Banana Peppers - Health Benefits, Nutrition Facts, And Side Effects

Banana peppers, also known as the yellow wax pepper, Hungarian peppers, or banana chilies, belong to the Capsicum annum family, cousins to the cayenne and jalapeno. They are grown in 2 varieties, sweet and hot (the degree of hotness pretty much depends on the ripeness level) and are usually yellow in color, but can also be orange or red.

These peppers are great for pickling and frying but contain less moisture than green peppers. Moreover, they need the same growing conditions as other peppers.

Health benefits of eating pickled banana peppers

May be helpful in treating cancer

They contain small levels of health benefiting alkaloid compound – capsaicin, which is actually the active ingredient in chili peppers which makes them hot.

According to the American Association for Cancer Research, capsaicin can be a beneficial component of a prostate cancer treatment plan due to its capacity to kill prostate cancer cells.

This compound has potent antibacterial properties and can help to fight diarrhea caused by bacterial infection and to improve your digestion by increasing the digestive fluids in the stomach. In addition, this compound prevents chronic sinus infections.

Improved blood pressure

Vitamin C is the most effective antioxidant in our blood and it is essential for the body to make collagen, an important structural protein that’s a key component of tendons, cartilage, skin, and bones.

Vitamin C also contributes to the healing of external and internal wounds.

According to a 2015 study by the Department of Nutrition and Dietetics, Faculty of Medicine and Health Sciences, Malaysia, vitamin C considerably lowered diastolic (the bottom number) and systolic (the top number) blood pressure in individuals with moderately high blood pressure.

This vegetable contains 82,7 mg of vitamin C per 100g representing 92 percent of the daily recommended value.

Brain function supportbrain power

Vitamin B6, also known as pyridoxine, helps calm and maintain a healthy nervous system, and is also essential for important metabolic processes. Another way pyridoxine impacts brain function is by controlling homocysteine (an amino acid in the blood) levels, that may damage the neurons of the central nervous system but also a risk factor for heart disease, too.

The deficiency symptoms of pyridoxine include – loss of appetite, fatigue, hair loss, dry skin, insomnia, the appearance of cracks around the lips, and swelling of the tongue and mouth.

This vegetable contains 0,4 mg of vitamin B6 per 100g representing 27 percent of the daily recommended value.

Helpful in digestion and elimination

Dietary fiber, also known as roughage, is best renowned for helping to keep food moving easily through your body. There are 2 types of fiber: insoluble fiber (that does not dissolve in water) which is helpful with constipation and soluble fiber (that partially dissolves in water) which according to studies, lowers LDL cholesterol levels.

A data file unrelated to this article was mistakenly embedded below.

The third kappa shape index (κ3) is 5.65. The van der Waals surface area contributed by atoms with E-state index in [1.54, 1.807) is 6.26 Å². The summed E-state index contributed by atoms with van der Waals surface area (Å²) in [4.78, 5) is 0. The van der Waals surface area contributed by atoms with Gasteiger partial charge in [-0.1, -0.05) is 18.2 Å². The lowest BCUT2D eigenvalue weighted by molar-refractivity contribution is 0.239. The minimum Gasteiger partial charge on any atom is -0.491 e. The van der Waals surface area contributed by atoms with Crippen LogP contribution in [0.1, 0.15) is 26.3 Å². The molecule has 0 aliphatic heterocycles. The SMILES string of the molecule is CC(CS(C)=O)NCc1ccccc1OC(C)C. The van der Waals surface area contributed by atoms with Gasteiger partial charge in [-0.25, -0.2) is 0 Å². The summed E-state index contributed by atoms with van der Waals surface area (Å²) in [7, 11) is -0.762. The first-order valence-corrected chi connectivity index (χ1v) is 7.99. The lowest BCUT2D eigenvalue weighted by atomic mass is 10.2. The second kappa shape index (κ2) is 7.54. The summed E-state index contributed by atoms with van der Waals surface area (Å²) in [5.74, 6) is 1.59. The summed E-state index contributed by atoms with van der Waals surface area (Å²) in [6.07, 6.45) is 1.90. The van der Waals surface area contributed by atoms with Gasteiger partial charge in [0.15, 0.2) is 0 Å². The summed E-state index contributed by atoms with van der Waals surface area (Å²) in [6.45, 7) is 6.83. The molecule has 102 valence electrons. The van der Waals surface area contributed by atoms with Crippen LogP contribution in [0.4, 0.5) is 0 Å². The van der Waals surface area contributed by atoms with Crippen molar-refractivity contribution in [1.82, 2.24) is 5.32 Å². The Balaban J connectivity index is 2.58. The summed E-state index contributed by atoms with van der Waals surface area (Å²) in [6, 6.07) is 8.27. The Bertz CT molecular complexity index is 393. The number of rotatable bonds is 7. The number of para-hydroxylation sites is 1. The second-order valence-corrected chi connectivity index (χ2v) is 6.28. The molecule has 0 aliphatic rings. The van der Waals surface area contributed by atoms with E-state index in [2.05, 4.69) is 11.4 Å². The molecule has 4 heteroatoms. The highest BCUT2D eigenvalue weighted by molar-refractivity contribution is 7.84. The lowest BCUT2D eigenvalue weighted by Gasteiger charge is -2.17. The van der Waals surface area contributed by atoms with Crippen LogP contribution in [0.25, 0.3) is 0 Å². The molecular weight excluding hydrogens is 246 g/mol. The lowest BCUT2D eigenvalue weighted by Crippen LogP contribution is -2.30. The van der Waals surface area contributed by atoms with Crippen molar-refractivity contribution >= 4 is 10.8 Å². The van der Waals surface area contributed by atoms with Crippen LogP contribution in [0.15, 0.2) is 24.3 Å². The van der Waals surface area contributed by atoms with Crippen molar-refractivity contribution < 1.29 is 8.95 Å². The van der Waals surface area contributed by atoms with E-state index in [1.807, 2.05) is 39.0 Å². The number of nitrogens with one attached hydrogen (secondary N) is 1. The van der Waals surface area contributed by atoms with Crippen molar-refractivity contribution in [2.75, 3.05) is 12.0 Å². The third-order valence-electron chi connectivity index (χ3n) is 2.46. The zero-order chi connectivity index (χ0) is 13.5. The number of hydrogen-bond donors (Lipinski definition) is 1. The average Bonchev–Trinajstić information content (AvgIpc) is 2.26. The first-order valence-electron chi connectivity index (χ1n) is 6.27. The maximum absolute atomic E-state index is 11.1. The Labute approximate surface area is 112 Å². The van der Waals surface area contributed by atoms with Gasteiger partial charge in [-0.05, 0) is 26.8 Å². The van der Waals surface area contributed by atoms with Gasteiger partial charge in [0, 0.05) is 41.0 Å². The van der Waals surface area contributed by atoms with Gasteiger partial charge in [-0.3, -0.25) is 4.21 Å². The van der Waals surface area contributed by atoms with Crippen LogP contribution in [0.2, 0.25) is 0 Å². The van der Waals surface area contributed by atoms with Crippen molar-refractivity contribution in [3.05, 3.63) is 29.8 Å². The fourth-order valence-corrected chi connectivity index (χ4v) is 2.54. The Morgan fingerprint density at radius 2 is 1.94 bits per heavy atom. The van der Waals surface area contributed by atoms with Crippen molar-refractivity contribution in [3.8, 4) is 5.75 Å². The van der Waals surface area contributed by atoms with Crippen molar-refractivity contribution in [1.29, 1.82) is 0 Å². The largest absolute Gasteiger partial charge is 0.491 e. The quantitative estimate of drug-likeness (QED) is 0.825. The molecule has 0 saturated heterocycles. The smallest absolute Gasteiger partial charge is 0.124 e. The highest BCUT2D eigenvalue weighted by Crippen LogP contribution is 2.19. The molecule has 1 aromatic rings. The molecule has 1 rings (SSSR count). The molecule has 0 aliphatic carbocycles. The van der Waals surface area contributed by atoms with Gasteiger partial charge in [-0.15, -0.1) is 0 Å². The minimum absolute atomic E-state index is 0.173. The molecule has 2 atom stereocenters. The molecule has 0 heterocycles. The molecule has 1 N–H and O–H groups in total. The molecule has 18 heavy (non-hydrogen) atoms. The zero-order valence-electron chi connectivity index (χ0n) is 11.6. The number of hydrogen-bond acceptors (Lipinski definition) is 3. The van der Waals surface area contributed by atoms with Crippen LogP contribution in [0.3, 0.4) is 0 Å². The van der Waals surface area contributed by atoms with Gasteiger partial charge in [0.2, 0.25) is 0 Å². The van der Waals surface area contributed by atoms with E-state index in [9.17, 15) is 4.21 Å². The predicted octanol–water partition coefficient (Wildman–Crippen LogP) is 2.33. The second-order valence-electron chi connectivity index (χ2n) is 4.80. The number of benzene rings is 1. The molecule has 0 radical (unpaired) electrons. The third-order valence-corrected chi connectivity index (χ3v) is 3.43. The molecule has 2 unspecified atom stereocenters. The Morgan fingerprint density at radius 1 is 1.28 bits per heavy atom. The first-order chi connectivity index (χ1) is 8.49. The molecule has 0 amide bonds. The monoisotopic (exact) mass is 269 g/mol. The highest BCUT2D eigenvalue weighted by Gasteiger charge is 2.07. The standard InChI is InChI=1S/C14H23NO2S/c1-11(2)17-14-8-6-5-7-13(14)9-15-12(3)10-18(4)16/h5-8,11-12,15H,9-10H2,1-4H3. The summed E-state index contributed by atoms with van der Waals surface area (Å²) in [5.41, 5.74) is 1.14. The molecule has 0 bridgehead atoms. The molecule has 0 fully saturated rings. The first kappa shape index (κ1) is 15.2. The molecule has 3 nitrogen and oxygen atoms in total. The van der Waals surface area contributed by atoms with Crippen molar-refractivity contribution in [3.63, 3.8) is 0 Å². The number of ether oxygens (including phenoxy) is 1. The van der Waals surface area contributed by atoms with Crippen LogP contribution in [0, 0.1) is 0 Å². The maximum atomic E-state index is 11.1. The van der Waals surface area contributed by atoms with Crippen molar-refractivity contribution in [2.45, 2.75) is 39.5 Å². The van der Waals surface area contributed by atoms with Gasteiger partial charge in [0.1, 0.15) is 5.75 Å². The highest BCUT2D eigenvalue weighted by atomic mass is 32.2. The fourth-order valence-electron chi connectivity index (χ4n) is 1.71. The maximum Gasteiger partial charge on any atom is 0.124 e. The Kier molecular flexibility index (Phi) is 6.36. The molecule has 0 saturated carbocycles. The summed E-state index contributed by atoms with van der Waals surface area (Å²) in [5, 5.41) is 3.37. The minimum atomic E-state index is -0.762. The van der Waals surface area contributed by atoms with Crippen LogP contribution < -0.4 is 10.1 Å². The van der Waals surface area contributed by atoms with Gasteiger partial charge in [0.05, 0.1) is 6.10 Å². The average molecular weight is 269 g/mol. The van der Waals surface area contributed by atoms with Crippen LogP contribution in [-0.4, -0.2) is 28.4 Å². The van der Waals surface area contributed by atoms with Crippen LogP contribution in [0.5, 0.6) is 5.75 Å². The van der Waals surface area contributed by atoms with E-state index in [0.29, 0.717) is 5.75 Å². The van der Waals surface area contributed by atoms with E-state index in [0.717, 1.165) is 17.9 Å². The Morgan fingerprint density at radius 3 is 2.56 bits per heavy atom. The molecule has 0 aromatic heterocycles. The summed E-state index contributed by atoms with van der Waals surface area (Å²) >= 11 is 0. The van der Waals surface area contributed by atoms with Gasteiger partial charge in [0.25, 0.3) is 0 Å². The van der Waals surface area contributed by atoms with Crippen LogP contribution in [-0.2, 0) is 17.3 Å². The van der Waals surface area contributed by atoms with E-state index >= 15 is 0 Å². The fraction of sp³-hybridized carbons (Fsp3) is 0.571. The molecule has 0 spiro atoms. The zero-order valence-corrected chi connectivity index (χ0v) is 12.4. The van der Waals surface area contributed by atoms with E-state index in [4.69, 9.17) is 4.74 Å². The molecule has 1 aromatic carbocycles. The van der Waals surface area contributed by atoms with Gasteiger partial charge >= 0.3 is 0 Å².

READ  Red Rice: Health Benefits, Nutrition Facts, Side Effects

Another easier way to categorize dietary fiber is “non-fermentable vs fermentable” – that is, whether the goods bacteria in the gut can use it or not. Moreover, there are other beneficial aspects of consuming foods with dietary fiber – it alters secretion of gut hormones, decreases absorption of toxins, and is good for a healthy weight loss, too.

A healthy metabolism

Copper is an important mineral which is needed by the body for healing arthritis and regulating blood pressure. The adult body contains approximately 1.7 of this mineral per kilogram of body weight.

Furthermore, it is essential for more than 50 metabolic enzyme reactions which take place within the body on a daily basis. More importantly, copper helps to keep the immune system, blood vessels, bones, and nerves at optimal parameters.

Skin protectionskin

Beta-carotene is a red-orange pigment found in fruits and plants and is responsible for the vibrant colors of some vegetables and fruits. It is an organic compound that is chemically classified as a terpenoid.

There is strong evidence that this plant pigment can help prevent night blindness and other eye problems and can also protect the skin against damage caused by UV light. Furthermore, it is linked with a decreased risk of lung and oral cavity cancers, as well as cardiovascular diseases.

How to eat

You can consume this vegetable when it is ripe (red), immature (green), or anywhere in between. It is usually eaten in vegetable salads, on pizza, or on sandwiches. In addition, you can freeze them and roast for later use.

Selection and storage

When buying, they should be firm. You can store unwashed peppers in a loosely closed plastic bag in the refrigerator for 1 to 2 weeks.

Side effects

It contains capsaicin which can cause a burning sensation, that is commonly mild. According to research, this substance is generally considered safe to use in the amounts usual found in food, however, in some rare cases, it may cause some side effects, such as – stomach pain, sweating, diarrhea, a runny nose, flushed skin, and tears.

References

https://www.hsph.harvard.edu/nutritionsource/vitamin-c/

https://www.ncbi.nlm.nih.gov/pmc/articles/PMC4492638/

http://lpi.oregonstate.edu/mic/vitamins/vitamin-B6

LEAVE A REPLY

Please enter your comment!
Please enter your name here